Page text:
Do you suffer from pyŏk? If so, do you hide your pyŏk or do you flaunt your pyŏk?
The term, connoting a certain obsessive attachment to things, lit up 18th-century Korea. According to Sunglim Kim in Flowering Plums and Curio Cabinets, it may be translated as ‘addiction, compulsion, passion, mania, fondness for, weakness for, love of, fanatical devotion, craving, idiosyncrasy, fetishism, and even hobby’. Today it suggests a ‘bad, ingrained habit of taking excessive pleasure from something’, extreme thrift or creeping thievishness.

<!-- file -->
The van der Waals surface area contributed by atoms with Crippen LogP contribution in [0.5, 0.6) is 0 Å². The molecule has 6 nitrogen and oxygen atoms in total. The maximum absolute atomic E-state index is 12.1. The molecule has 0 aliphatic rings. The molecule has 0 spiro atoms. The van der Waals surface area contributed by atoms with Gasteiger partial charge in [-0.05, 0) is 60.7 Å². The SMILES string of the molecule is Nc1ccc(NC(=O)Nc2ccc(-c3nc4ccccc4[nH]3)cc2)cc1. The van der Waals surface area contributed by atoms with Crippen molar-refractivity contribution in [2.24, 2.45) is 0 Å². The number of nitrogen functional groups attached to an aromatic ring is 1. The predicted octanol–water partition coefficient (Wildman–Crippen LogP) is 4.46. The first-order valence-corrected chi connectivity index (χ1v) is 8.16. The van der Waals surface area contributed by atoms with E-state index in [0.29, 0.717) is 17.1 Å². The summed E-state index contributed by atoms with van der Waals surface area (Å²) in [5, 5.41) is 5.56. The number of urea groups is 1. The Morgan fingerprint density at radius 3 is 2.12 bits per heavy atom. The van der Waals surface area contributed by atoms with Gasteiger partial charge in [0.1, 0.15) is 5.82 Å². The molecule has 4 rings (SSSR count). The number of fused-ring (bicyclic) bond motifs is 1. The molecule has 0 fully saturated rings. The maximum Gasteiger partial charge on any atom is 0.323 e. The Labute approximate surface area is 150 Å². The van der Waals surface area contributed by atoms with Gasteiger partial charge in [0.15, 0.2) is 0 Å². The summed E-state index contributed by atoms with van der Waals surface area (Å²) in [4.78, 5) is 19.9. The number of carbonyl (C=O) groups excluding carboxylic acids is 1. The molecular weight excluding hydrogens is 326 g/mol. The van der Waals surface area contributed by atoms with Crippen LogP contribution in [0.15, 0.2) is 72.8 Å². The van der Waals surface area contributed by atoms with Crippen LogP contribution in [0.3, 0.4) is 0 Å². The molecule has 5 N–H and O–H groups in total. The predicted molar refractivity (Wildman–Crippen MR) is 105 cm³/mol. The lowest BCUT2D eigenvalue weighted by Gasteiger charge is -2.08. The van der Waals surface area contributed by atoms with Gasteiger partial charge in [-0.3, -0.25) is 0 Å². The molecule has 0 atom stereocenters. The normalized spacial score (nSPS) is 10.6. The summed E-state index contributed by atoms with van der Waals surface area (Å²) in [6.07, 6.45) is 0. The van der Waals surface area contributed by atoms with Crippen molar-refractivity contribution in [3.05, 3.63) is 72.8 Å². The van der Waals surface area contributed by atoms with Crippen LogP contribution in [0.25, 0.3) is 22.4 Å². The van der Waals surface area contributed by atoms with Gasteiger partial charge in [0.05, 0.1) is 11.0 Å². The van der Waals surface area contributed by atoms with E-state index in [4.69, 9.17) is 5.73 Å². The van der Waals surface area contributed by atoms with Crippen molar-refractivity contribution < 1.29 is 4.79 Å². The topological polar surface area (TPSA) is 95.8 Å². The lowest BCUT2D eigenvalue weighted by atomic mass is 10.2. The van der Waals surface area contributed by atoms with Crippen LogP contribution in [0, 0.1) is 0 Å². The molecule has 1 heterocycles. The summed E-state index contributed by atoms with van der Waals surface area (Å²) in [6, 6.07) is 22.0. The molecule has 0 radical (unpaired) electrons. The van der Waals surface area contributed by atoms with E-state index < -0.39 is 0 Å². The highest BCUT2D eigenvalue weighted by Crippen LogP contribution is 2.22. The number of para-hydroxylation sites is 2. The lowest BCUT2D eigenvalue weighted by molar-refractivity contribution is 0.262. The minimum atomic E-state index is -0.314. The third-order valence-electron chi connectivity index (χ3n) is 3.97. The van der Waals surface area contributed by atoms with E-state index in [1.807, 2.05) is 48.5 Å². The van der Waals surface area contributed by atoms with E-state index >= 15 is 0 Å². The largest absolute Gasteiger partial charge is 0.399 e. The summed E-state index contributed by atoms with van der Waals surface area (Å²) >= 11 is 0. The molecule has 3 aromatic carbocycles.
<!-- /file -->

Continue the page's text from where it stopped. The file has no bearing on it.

But, as Kim explains, in the waning years of Korea’s Chosŏn dynasty (1392–1910) pyŏk became a badge of honour among the chungin, an energetic caste of professionals and brokers to yangban aristocrats seeking recognition as artists, collectors and patrons in an age of burgeoning consumerism. Originally a